And by the way, if you don't live in one of those Red States - heck, even if you do - don't look now, but the mainstream isn't so mainstream anymore. I feel like we hear these kinds of worries all the time, mostly by one set of traditionalists or another. It's sort of a cultural take on "When I was your age, I walked uphill to school . . . in the snow . . . did I mention it was uphill both ways . . . being chased by a pack of wild dogs . . ."

Right. So we're a nation of niches now. Our Woman in LA and I still watch the Oscars. But we know people who don't. If they'd rather take a run, or watch something on one of their 500+ stations, or even something not in English, so be it. That's why there's cable, and while we're at it, that's sort of the cool thing about having a melting pot culture.

Goldstein goes on in his discussion to suggest that this downward spiraling apocalypse, where nobody watches the Oscars and the World Series, or even Milton Berle (gasp!) anymore, may someday cause the awards to select movies that appeal to a wider demographic, or have other flashy, fun advantages that bring in the kids. You know, like Ryan Seacrest hosting.

Somehow, I doubt that'll happen. The Oscars will be what it is. It'll just have its niche, no matter how out of touch liberal they are, with their movies about tolerance and equal rights. Harumph!

Just like baseball and basketball and all the rest. Maybe not Milton Berle. OK, most of the rest.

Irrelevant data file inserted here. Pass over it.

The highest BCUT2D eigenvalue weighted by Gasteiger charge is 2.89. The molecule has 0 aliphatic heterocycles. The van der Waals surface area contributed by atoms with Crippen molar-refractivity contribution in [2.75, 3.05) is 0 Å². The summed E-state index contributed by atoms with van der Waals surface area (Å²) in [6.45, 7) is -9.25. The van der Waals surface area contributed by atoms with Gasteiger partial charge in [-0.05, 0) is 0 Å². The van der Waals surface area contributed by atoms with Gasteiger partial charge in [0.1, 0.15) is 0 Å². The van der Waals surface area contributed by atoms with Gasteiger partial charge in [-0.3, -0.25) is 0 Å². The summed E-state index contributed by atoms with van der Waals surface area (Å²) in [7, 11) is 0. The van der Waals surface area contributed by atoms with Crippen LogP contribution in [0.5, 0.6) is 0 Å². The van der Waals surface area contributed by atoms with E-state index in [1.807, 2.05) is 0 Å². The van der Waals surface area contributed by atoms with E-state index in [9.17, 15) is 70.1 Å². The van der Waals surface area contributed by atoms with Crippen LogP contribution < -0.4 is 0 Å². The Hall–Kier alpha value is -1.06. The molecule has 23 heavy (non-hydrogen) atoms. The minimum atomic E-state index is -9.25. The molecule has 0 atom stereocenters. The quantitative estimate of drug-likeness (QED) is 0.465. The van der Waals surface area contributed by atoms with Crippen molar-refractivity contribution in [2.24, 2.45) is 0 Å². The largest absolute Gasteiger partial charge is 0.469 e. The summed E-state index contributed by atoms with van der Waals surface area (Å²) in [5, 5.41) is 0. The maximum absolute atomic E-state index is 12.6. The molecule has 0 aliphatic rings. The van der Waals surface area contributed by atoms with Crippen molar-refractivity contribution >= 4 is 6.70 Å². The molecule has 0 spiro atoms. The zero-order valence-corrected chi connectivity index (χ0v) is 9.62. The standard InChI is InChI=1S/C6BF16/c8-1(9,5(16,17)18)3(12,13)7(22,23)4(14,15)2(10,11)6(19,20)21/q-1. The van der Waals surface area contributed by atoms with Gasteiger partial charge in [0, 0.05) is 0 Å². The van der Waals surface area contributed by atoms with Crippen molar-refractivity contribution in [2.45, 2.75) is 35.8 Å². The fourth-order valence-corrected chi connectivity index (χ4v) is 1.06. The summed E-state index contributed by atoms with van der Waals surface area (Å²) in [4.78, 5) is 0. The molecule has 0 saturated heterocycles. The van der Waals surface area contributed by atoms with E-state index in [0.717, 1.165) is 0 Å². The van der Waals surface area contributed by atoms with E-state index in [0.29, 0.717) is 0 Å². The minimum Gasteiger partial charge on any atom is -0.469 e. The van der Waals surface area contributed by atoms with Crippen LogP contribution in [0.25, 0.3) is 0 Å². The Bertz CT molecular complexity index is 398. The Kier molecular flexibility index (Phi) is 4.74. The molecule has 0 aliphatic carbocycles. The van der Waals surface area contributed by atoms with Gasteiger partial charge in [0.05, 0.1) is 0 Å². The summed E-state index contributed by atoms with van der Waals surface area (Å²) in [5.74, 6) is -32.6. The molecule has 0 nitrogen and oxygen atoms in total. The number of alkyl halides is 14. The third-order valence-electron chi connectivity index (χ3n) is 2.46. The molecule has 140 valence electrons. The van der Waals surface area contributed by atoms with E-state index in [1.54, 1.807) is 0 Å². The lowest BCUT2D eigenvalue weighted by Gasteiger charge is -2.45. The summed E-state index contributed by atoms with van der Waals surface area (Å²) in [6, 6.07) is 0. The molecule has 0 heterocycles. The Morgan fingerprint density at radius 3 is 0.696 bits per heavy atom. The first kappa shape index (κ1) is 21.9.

Because let's get serious about the Oscars for a second here. How many mainstream Americans out there EVER see all the nominated films, especially vis a vis the big action movies, horror movies, sappy romantic comedies, and other popcorn munchers? I'm pretty sure that most of Governor Schwarzenegger's movies did better than, say, MY LEFT FOOT. Or just about anything ever directed by Woody Allen. Or anything ever featuring, say, William Hurt.

So it was already a niche audience. Folks might have watched before when there was nothing else on, but let's free those people to watch their home shows, food shows, NASCAR races, or movies on demand. Hollywood's take on the art of film is not for everyone.

Which reminds me. I think we TIVO'd American Idol.

Later . . .

Hey man. I think I'm with you on the "So what?" to Goldstein. But there is at least some reason to worry about the niching of America. As we lose the big social rituals that tie us together, we become less connected to the big collective ritual that is American democracy. Now, if the price of democracy is conformity, it's not obvious that it's worth it.

But it's probably not as bad as we fear. The Oscars and the World Series and Milton Berle aren't universal, but there might be an overlapping set of common experiences -- with the Oscars and sporting events and your favorite show, Lost -- as part of it. Which would be good if true, because I don't want the success of the community to rely on my interest in the Winter Olympics.

P.S. William Hurt was in Lost in Space, so the popcorn munchers have been subjected to him after all.